Monday, July 6, 2020

These men and women are “not persons”


These men and women pictured hoisting placards are not persons, they are just lepers who are unworthy of Botswana’s Constitutional protection – this more or less sums up the government of Botswana’s position on lesbians, gays and bisexuals.

Government lawyers argued on Friday that a homosexual is not a person before the Constitution of Botswana. This emerged in a case in which government is appealing a High Court judgment which overturned an earlier decision by the Minister of Home Affairs refusing to register Lesbians, Gays and Bisexuals (LEGABIBO) as a society.

On 14 November 2014, the High Court Judge Terence Rannowane  declared that the decision of the Minister to refuse registration of LEGABIBO contravened sections 3, 12 and 13 of the Botswana Constitution and declared further that the Respondents were entitled to have the group Lesbians, Gays and Bisexuals of Botswana (LEGABIBO) registered as a society. The Attorney General appealed this decision.

State Prosecutor Otsile Rammidi argued before a panel of five Court of Appeal judges that the High Court “erred in fact and in law by finding that homosexual persons are included within the definition of the word “persons” in Sections 3,7,12 and 13 of the Constitution.”

Section 3 of the Botswana Constitution provides that “every person in Botswana is entitled to the fundamental rights and freedoms of the individual” including the right to equal protection of the law, the right to freedom of assembly and association, and the right to freedom of expression.

The state lawyer however argued that the High Court’s “understanding of the word “person” in the Constitution appeared to have been erroneously equated to the word “human”. Our contention is that when the” lesbians, gays and bisexuals “approached the court a quo, they did not just do so as human beings, they did so as human beings situated in a particular way. They did so as homosexuals.”

Rammidi further argued that the High Court had “failed to understand who is or is not a “person” for the purpose of claiming Constitutional protection.” The State prosecutor also questioned whether the judges who are not democratically elected had legitimate authority to place a sexually liberal interpretation on the Constitution.


Quoting the Zimbabwean Supreme Court decision of Canaan Banana V State, Rammidi stated in his heads of arguments: “I do not believe that this Court lacking the democratic credentials of a properly elected parliament should strain to place a sexually liberal interpretation on the Constitution of a country whose social norms and values in such matters tend to be conservative.”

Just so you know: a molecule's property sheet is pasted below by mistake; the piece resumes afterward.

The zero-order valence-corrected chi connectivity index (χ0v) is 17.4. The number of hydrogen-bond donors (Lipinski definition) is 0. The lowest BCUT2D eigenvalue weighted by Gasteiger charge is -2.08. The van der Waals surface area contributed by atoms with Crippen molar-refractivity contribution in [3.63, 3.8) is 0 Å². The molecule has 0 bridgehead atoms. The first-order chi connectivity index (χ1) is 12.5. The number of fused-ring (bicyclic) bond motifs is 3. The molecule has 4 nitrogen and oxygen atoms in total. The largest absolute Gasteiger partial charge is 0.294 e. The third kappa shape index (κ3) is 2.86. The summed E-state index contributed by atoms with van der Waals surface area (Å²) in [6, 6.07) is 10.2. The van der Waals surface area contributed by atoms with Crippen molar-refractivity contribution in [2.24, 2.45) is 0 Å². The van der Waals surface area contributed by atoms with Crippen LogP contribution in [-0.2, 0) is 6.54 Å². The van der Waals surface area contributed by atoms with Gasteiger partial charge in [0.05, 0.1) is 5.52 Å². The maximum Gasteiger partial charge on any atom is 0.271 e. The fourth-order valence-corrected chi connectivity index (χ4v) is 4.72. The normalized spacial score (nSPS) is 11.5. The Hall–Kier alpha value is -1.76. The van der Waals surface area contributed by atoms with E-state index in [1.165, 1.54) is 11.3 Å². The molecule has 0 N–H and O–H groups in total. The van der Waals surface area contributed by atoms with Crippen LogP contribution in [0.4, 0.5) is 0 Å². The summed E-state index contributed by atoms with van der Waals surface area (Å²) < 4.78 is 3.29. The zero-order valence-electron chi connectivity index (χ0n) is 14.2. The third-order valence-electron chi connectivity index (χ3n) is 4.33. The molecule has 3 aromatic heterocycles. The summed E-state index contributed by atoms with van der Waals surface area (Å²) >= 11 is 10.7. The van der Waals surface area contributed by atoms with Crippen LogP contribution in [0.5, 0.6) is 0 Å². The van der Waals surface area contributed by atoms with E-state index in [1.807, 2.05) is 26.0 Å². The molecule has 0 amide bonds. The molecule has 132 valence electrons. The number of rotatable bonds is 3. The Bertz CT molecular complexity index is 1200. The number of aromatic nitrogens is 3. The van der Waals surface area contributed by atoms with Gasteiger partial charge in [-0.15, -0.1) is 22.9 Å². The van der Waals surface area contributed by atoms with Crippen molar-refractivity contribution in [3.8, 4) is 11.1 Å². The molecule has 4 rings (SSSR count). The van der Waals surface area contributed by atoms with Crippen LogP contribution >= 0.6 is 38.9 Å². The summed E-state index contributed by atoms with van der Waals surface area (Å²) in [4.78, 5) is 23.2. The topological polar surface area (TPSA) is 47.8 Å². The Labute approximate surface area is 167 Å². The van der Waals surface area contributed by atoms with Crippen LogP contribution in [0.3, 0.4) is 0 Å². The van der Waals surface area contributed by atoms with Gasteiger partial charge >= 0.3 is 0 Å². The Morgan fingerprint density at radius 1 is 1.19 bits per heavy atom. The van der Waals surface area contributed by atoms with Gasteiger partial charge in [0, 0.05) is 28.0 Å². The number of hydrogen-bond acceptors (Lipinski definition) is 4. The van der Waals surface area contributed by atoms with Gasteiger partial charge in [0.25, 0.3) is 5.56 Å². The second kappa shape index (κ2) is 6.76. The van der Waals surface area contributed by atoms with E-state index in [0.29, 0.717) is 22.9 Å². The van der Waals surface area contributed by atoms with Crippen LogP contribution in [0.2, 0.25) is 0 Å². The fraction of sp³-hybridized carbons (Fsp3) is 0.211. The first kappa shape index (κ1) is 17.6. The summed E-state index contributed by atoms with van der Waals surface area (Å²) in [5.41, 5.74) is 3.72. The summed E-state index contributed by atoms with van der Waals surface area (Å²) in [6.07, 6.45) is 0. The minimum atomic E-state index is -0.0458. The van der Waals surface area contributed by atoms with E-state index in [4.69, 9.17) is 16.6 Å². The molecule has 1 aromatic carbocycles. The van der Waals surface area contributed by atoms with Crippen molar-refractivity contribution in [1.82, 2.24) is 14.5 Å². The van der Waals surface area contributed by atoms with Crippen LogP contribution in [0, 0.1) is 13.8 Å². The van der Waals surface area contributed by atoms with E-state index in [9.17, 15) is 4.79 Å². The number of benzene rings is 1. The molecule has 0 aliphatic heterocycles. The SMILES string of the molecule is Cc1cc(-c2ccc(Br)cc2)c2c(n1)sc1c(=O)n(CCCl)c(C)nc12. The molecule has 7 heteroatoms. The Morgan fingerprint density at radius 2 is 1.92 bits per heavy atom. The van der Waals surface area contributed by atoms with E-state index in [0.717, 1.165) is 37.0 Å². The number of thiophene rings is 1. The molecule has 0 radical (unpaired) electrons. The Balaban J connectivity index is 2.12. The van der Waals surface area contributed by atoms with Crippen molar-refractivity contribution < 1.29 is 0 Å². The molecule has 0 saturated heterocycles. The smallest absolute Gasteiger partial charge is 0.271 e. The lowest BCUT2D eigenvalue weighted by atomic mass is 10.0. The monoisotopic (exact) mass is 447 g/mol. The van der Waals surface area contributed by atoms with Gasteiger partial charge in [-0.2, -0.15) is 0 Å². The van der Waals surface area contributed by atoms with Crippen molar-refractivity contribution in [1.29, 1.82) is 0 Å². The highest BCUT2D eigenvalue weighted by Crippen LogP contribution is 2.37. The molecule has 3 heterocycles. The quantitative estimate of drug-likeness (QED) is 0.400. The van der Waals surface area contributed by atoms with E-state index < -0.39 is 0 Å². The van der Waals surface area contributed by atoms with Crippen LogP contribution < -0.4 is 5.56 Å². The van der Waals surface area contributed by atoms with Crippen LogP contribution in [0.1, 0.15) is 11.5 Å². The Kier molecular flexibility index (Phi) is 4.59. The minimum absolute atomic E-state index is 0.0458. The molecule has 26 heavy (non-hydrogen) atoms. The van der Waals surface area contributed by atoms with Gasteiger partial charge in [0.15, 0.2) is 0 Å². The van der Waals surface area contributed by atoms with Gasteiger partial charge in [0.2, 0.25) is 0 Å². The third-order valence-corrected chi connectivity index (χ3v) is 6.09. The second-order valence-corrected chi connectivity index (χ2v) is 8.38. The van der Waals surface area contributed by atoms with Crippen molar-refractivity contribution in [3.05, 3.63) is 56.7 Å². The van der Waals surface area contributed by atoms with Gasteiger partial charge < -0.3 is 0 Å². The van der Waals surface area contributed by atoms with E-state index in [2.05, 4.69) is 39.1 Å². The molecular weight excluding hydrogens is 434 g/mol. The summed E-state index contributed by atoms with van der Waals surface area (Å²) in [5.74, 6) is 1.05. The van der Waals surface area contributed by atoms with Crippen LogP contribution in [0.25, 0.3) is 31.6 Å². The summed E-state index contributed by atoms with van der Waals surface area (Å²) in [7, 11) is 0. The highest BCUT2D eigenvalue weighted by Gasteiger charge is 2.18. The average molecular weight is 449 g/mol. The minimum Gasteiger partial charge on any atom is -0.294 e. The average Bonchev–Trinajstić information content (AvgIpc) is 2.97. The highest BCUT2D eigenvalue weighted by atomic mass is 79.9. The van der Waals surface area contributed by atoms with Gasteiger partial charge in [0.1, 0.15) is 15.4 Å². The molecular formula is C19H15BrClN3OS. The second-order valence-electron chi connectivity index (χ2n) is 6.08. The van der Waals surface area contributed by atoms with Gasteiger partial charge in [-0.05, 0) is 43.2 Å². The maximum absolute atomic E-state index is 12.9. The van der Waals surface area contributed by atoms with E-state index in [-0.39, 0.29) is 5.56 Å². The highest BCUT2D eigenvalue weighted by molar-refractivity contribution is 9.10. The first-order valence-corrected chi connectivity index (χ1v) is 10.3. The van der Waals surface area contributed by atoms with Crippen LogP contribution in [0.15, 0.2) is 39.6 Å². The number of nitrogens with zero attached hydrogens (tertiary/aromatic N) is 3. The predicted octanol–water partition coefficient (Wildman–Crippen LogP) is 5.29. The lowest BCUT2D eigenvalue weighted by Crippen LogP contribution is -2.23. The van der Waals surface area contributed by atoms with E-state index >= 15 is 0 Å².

Lesbians, gays and bi-sexuals represented by Dick Bayford of Bayford and Associates and Lesego Nchunga of Dow and Associates argued that the High Court decision, which ordered the state to register LEGABIBO, was correct and should be upheld by the Court of Appeal.

That the decision to refuse registration of LEGABIBO was unreasonable and irrational because the Director and Minister failed to apply their minds to the question whether to register LEGABIBO, and instead misconceived the provisions of the Constitution, and applied irrelevant considerations based on errors of law and unsubstantiated assumptions. The decision was further irrational and unlawful because it violated lesbians, gays and bi-sexuals’ constitutional rights.

They pointed out that there was no evidence that LEGABIBO’s objectives are likely to be used for any unlawful purpose prejudicial to or incompatible with peace, welfare or good order in Botswana. The denial of registration does not serve any substantial government interest. The State has provided no legitimate justification for violating the respondents’ rights.

Section 3 of the Botswana Constitution provides that “every person in Botswana is entitled to the fundamental rights and freedoms of the individual” including the right to equal protection of the law, the right to freedom of assembly and association, and the right to freedom of expression.

The right to equal protection of the law means that administrative decisions should not be exercised in a manner which is unfair and discriminates arbitrarily between different classes or groups of people.

LEGABIBO argues that the High Court correctly held that, a person’s sexual orientation does not make a person a criminal. Denying people the right to register a society for the purposes of lawfully carrying out law reform advocacy is a violation of their constitutional rights to freedom of association and assembly and freedom of expression.

LEGABIBO argued that Constitutional rights are universal in application and can only be restricted if this is reasonably required in the interests of defence, public safety, public order, public morality or public health. Any limitation of the rights in the Constitution must be proved to be reasonably justifiable in a democratic society. They further contended that the Director and the Minister had failed to demonstrate a clear, tangible and significant threat, which would result from their registration, which would justify a limitation of their rights.

LEGABIBO lawyers further pointed out that there is no law in Botswana that prohibits anyone from being a lesbian, gay or bisexual person, nor is there any law which detracts from their fundamental rights. Botswana’s criminal law in this respect extends only to certain sexual conduct between persons of the same sex. The fact that certain acts are criminalised is irrelevant to the issue of the rights of persons, irrespective of their sexual orientation, to associate freely with others based on their shared identities, interests, values and concerns.


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